# Why does the degree of polymerisation remain the same throughout chain-growth polymerisation?

It is known that the degree of polymerisation, which is the average number of monomer units in each polymer chain formed, increases as the reaction proceeds for step-growth polymerisation as longer and longer chains are formed throughout the reaction. However, the degree of polymerisation supposedly remains approximately the same through the reaction for chain-growth polymerisation. Why is this the case? Shouldn't the degree of polymerisation also increase throughout the reaction?

More interestingly, it is also mentioned in Introduction to Polymer Chemistry (3rd ed.) that:

Also, unlike the stepwise process, average chain length decreases with increase in reaction temperature.

If this is the case, wouldn't the degree of polymerisation decrease as reaction proceeds?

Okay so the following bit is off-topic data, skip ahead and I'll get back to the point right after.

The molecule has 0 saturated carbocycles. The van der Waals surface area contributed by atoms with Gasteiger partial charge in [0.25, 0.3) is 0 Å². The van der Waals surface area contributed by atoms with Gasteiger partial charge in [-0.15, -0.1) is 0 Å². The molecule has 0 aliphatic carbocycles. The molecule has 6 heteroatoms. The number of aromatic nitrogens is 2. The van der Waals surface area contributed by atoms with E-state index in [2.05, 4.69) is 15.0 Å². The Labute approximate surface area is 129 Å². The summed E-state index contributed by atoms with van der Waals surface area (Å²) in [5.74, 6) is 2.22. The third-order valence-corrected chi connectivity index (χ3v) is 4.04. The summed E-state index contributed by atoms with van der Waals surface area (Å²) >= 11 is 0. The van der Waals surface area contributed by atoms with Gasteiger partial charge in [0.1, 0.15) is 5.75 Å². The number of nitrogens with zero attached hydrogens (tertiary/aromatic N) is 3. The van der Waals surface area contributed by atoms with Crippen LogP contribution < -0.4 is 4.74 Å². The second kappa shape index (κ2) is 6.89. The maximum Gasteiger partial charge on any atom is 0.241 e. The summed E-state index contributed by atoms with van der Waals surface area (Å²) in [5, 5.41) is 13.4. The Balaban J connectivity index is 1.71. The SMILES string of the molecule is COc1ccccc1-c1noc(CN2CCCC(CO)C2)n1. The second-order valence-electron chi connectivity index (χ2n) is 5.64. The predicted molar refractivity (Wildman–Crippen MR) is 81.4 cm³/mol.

I was thinking, could it be because in the chain-growth process, polymer chains of roughly the same length are formed as the reaction proceeds. For example, at the start, a chain is initiated and the chain propagates until the number of monomer units it contains is $$\ce {100}$$. Once it has reached this length, the chain terminates. As the reaction proceeds, more chains are initiated but all of which terminate when the chain length is about $$\ce {100}$$ monomers. Is this what actually happens?

Reference

Carraher Jr., C. E. (2003). Introduction to Polymer Chemistry (3rd ed.). CRC Press

• Mhm, pretty much this. – Mithoron Mar 27 at 20:17